Harry Potter and the Sorcerer's Stone Literary Qualities

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Whether because they offer a natural metaphor for coming-of-age audiences transitioning into the adult world, or because—either in cause or effect—they are generally considered most appropriate for the developmental phases and developing psyche of the young adult, the canonized classics of British fantasy traditionally feature young adult protagonists. "The Sword in the Stone," book one of T. H. White's aforementioned The Once and Future King (1965), searches back through history, legend, and the author's own boyhood, to expand the Arthurian legend by contributing the story of Arthur's young adulthood.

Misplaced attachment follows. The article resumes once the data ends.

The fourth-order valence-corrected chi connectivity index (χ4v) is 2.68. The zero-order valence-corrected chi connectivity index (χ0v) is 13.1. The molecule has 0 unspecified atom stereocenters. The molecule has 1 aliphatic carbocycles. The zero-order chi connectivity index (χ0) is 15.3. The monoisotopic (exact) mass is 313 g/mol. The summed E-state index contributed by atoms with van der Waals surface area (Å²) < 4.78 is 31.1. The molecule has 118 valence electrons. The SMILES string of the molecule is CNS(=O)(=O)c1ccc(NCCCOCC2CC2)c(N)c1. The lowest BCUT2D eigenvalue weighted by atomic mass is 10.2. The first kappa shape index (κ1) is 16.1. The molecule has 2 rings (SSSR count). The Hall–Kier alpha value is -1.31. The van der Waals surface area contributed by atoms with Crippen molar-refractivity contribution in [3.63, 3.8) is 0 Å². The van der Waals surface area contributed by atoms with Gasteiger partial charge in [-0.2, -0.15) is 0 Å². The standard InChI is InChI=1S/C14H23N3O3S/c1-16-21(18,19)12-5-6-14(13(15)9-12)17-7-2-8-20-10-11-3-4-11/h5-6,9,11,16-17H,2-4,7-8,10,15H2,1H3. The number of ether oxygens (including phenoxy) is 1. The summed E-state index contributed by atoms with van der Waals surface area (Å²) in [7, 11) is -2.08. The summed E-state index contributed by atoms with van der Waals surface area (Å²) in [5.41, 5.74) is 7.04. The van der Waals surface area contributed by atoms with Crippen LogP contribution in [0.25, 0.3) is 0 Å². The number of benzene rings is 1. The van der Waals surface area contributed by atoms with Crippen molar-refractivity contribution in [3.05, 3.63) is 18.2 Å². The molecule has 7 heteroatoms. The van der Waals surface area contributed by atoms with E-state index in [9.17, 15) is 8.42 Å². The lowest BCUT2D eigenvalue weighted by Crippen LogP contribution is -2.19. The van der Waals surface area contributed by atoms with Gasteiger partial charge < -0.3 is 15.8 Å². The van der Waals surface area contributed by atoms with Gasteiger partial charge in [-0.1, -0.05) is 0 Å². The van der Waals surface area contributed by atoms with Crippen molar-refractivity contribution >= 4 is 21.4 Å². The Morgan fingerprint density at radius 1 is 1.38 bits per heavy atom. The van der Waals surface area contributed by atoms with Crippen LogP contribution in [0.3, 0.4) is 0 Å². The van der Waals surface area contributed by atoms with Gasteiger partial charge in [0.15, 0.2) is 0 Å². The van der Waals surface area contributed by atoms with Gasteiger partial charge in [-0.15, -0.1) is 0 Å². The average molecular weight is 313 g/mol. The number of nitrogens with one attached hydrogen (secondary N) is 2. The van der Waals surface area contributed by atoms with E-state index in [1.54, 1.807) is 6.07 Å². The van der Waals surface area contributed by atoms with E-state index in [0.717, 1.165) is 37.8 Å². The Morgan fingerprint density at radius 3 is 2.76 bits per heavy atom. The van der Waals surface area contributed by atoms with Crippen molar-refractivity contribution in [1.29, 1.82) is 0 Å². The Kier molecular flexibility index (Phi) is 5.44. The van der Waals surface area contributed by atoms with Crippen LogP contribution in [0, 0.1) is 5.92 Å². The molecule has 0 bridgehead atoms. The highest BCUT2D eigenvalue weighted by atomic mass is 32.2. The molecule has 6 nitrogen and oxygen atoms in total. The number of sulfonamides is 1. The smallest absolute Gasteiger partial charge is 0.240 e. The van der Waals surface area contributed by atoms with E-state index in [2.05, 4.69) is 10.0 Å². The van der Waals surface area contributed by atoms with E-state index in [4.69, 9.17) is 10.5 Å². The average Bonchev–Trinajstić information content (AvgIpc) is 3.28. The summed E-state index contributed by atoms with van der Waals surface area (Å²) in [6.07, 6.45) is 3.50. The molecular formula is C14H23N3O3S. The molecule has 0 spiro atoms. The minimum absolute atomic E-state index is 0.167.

Appropriately, White, a teacher of young adults, expands Arthurian legend by describing what the young Wart learned in his lessons with Merlin in order to explain the genius of Wart's later kingship.

But T. H. White is simply one of the more recent authors to artfully and respectfully redefine the traditional parameters of the fantasy genre...

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This section contains 897 words
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